Posted on August 11, 2019, by Bryan Zarpentine

Chicago Cubs Joe Maddon
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At the start of the season, it looked like 2019 might be the swan song for Chicago Cubs manager Joe Maddon. He’s not under contract beyond this season and there appeared to be some friction between Maddon and the front office. However, with the Cubs leading the NL Central and in a good position to reach the postseason for the fifth time in five seasons under Maddon, the skipper is now optimistic that this won’t be his last year in Chicago.

“I’m operating like we’ll be together for a couple more years, at least,” Maddon said Sunday “I’m not going to sit and proclaim I’m looking to go elsewhere. That’s not true.”

Based on results, it would seem to be a no-brainer for the Cubs to bring Maddon back as long as he’s willing. Chicago earned a Wild Card spot in 2015 and 2018 and won the NL Central in 2016 and 2017, all under Maddon’s guidance. He also oversaw the Cubs breaking their long World Series drought in 2016. However, Maddon admitted Sunday that results aren’t everything when it comes to whether his tenure with the Cubs will continue beyond this season.

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“I think it has nothing to do with wins and losses,” explains Maddon. “If that’s the case, I would’ve signed the contract at the end of last season, if it came down to wins and losses only. Our success even to this point today — August whatever it is — it’s been pretty good. … To just reduce it to wins and losses, that makes no sense at all.”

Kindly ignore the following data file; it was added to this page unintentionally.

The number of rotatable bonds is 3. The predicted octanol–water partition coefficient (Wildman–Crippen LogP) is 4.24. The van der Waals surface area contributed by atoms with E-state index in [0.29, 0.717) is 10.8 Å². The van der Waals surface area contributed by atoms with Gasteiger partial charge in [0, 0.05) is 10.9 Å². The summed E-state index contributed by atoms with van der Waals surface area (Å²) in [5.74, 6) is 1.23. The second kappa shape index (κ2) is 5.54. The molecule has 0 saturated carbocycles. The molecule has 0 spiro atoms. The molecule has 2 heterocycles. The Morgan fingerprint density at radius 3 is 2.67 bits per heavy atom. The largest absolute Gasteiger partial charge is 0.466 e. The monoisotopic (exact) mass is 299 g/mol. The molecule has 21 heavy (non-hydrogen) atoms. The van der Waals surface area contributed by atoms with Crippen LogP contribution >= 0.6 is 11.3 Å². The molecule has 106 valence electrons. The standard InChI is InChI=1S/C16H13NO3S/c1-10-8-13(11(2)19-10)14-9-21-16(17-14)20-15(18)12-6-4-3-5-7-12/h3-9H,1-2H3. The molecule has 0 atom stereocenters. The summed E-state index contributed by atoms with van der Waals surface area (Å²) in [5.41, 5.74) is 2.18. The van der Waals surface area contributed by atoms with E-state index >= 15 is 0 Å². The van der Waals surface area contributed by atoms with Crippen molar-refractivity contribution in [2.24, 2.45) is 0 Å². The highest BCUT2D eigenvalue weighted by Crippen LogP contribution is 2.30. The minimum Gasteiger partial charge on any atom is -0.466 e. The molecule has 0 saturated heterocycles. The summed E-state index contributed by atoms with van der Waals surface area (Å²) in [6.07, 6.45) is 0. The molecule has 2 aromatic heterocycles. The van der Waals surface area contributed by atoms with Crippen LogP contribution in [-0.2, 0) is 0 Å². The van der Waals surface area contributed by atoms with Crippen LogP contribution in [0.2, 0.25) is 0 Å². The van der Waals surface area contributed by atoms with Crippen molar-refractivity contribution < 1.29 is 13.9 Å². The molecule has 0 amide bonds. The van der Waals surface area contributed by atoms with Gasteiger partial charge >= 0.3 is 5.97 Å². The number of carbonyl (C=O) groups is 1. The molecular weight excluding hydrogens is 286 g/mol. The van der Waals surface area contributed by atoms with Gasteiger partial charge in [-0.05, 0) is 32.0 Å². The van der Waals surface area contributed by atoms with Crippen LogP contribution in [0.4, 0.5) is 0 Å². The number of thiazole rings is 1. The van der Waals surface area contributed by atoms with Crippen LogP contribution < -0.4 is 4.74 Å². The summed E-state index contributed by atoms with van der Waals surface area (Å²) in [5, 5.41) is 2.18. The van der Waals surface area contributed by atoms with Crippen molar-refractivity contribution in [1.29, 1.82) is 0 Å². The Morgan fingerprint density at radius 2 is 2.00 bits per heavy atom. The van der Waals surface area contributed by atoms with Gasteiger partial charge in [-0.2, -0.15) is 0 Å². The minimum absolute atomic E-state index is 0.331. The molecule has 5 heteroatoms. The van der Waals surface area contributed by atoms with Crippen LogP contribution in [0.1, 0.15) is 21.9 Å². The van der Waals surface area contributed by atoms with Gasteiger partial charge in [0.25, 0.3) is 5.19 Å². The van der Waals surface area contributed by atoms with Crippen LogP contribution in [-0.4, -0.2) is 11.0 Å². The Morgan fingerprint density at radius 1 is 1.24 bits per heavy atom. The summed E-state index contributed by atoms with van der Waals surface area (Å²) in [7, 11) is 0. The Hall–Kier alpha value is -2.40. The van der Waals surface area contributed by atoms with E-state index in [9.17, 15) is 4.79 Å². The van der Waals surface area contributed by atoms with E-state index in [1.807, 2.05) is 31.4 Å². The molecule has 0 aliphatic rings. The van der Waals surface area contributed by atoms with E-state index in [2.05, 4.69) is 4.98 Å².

Early last winter, Cubs GM Theo Epstein there were no plans to discuss an extension with Maddon until after the end of this season. That indicated that the Cubs were perhaps leaning toward not having Maddon back in 2020. Of course, Epstein’s comments came after the Cubs struggled down the stretch and lost the Wild Card Game. If the Cubs close out 2019 with another division title, Epstein and the club could feel differently about wanting Maddon to stay.

“It’s about where both sides want each other,” said Maddon. “It’s a marriage, in a sense, that the group would want me to be here and I’d want to be here also in return. And that would be the reason why you’d stay. It has to be mutual.”

Maddon also says that he’s changed his managerial style a little after the team’s issues late last season. He’s worked to improve communication with both his players and the front office. Maddon believes there’s been a difference this season, helping to reaffirm that he would like to remain manager of the Cubs beyond this year.

“This year I’ve taken it to a different level,” the manager explained. “I want to be somewhere where I want to work, too. Everything about what we do with the Cubs, you can’t beat it. It’s impossible to beat. That’s the allure for me.”

Of course, only time will tell if the Cubs share Maddon’s interest in retaining his services. There’s no reason for Epstein to go back on his word and discuss an extension with Maddon until after the season. But the 65-year-old Maddon said he hopes to manage until the age of 70. Remaining with the Cubs appears to be his preference, but if the club doesn’t feel the same way, Maddon would be a hot commodity on the open market and will surely be managing somewhere in the majors next season.

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